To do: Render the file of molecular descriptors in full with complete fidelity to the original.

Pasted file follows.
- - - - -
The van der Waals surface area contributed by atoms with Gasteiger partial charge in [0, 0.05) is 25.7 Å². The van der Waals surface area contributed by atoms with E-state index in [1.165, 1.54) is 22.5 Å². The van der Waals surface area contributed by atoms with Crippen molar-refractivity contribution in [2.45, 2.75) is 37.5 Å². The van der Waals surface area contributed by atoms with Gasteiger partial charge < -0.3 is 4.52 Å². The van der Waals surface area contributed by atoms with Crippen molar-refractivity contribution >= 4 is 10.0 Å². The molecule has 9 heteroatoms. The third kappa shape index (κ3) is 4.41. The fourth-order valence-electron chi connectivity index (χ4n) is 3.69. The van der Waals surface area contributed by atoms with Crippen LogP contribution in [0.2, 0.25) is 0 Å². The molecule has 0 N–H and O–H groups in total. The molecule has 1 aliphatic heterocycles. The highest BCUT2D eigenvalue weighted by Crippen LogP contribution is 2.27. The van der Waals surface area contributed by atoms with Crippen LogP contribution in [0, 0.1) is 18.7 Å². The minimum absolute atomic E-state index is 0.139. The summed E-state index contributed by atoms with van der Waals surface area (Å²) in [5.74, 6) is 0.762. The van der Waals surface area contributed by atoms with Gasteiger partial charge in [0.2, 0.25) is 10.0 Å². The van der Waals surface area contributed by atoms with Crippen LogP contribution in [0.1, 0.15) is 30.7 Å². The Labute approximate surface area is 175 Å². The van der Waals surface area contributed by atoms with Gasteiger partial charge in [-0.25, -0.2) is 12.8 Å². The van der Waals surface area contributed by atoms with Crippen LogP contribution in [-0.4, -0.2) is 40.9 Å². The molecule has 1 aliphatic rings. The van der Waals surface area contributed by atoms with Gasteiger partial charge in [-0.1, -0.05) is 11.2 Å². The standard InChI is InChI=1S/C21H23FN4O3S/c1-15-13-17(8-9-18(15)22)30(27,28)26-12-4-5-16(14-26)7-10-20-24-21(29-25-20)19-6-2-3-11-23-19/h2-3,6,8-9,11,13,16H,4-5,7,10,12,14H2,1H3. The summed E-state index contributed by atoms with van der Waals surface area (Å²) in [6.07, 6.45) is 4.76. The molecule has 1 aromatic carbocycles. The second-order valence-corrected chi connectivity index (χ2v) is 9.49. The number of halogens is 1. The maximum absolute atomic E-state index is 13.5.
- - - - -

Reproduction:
The van der Waals surface area contributed by atoms with Gasteiger partial charge in [0, 0.05) is 25.7 Å². The van der Waals surface area contributed by atoms with E-state index in [1.165, 1.54) is 22.5 Å². The van der Waals surface area contributed by atoms with Crippen molar-refractivity contribution in [2.45, 2.75) is 37.5 Å². The van der Waals surface area contributed by atoms with Gasteiger partial charge < -0.3 is 4.52 Å². The van der Waals surface area contributed by atoms with Crippen molar-refractivity contribution >= 4 is 10.0 Å². The molecule has 9 heteroatoms. The third kappa shape index (κ3) is 4.41. The fourth-order valence-electron chi connectivity index (χ4n) is 3.69. The van der Waals surface area contributed by atoms with Crippen LogP contribution in [0.2, 0.25) is 0 Å². The molecule has 0 N–H and O–H groups in total. The molecule has 1 aliphatic heterocycles. The highest BCUT2D eigenvalue weighted by Crippen LogP contribution is 2.27. The van der Waals surface area contributed by atoms with Crippen LogP contribution in [0, 0.1) is 18.7 Å². The minimum absolute atomic E-state index is 0.139. The summed E-state index contributed by atoms with van der Waals surface area (Å²) in [5.74, 6) is 0.762. The van der Waals surface area contributed by atoms with Gasteiger partial charge in [0.2, 0.25) is 10.0 Å². The van der Waals surface area contributed by atoms with Crippen LogP contribution in [0.1, 0.15) is 30.7 Å². The Labute approximate surface area is 175 Å². The van der Waals surface area contributed by atoms with Gasteiger partial charge in [-0.25, -0.2) is 12.8 Å². The van der Waals surface area contributed by atoms with Crippen LogP contribution in [-0.4, -0.2) is 40.9 Å². The molecule has 1 aliphatic rings. The van der Waals surface area contributed by atoms with Gasteiger partial charge in [-0.1, -0.05) is 11.2 Å². The standard InChI is InChI=1S/C21H23FN4O3S/c1-15-13-17(8-9-18(15)22)30(27,28)26-12-4-5-16(14-26)7-10-20-24-21(29-25-20)19-6-2-3-11-23-19/h2-3,6,8-9,11,13,16H,4-5,7,10,12,14H2,1H3. The summed E-state index contributed by atoms with van der Waals surface area (Å²) in [6.07, 6.45) is 4.76. The molecule has 1 aromatic carbocycles. The second-order valence-corrected chi connectivity index (χ2v) is 9.49. The number of halogens is 1. The maximum absolute atomic E-state index is 13.5.